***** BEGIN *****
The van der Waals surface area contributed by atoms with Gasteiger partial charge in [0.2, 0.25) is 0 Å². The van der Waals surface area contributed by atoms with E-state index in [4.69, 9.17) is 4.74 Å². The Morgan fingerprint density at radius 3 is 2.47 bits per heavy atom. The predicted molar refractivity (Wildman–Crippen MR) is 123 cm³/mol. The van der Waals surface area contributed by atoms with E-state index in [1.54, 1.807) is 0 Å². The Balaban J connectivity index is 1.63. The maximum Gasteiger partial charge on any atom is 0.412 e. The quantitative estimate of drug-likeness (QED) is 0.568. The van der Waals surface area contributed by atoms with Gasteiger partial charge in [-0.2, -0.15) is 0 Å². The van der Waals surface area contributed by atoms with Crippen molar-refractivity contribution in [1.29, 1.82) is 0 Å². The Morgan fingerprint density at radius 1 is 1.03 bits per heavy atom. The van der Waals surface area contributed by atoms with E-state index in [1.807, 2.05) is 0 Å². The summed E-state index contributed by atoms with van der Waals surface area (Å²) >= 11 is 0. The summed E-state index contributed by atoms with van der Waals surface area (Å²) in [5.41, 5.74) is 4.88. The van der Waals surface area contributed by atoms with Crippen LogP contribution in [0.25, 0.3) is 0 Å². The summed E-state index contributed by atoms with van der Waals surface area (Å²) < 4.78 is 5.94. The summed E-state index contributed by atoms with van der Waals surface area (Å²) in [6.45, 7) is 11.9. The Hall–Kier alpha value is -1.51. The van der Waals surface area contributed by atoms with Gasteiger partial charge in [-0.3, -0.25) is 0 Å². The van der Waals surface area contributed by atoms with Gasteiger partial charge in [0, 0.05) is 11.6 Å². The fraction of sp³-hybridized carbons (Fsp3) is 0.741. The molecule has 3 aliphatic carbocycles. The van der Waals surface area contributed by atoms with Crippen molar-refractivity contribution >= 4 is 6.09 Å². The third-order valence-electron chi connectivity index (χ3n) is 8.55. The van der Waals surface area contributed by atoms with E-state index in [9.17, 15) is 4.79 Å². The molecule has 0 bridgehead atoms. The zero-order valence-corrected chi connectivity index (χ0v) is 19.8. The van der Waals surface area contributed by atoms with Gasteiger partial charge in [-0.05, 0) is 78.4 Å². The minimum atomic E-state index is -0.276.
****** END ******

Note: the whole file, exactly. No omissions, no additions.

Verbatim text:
The van der Waals surface area contributed by atoms with Gasteiger partial charge in [0.2, 0.25) is 0 Å². The van der Waals surface area contributed by atoms with E-state index in [4.69, 9.17) is 4.74 Å². The Morgan fingerprint density at radius 3 is 2.47 bits per heavy atom. The predicted molar refractivity (Wildman–Crippen MR) is 123 cm³/mol. The van der Waals surface area contributed by atoms with E-state index in [1.54, 1.807) is 0 Å². The Balaban J connectivity index is 1.63. The maximum Gasteiger partial charge on any atom is 0.412 e. The quantitative estimate of drug-likeness (QED) is 0.568. The van der Waals surface area contributed by atoms with Gasteiger partial charge in [-0.2, -0.15) is 0 Å². The van der Waals surface area contributed by atoms with Crippen molar-refractivity contribution in [1.29, 1.82) is 0 Å². The Morgan fingerprint density at radius 1 is 1.03 bits per heavy atom. The van der Waals surface area contributed by atoms with E-state index in [1.807, 2.05) is 0 Å². The summed E-state index contributed by atoms with van der Waals surface area (Å²) >= 11 is 0. The summed E-state index contributed by atoms with van der Waals surface area (Å²) in [5.41, 5.74) is 4.88. The van der Waals surface area contributed by atoms with Crippen LogP contribution in [0.25, 0.3) is 0 Å². The summed E-state index contributed by atoms with van der Waals surface area (Å²) < 4.78 is 5.94. The summed E-state index contributed by atoms with van der Waals surface area (Å²) in [6.45, 7) is 11.9. The Hall–Kier alpha value is -1.51. The van der Waals surface area contributed by atoms with Gasteiger partial charge in [-0.3, -0.25) is 0 Å². The van der Waals surface area contributed by atoms with Gasteiger partial charge in [0, 0.05) is 11.6 Å². The fraction of sp³-hybridized carbons (Fsp3) is 0.741. The molecule has 3 aliphatic carbocycles. The van der Waals surface area contributed by atoms with Crippen molar-refractivity contribution >= 4 is 6.09 Å². The third-order valence-electron chi connectivity index (χ3n) is 8.55. The van der Waals surface area contributed by atoms with E-state index in [9.17, 15) is 4.79 Å². The molecule has 0 bridgehead atoms. The zero-order valence-corrected chi connectivity index (χ0v) is 19.8. The van der Waals surface area contributed by atoms with Gasteiger partial charge in [-0.05, 0) is 78.4 Å². The minimum atomic E-state index is -0.276.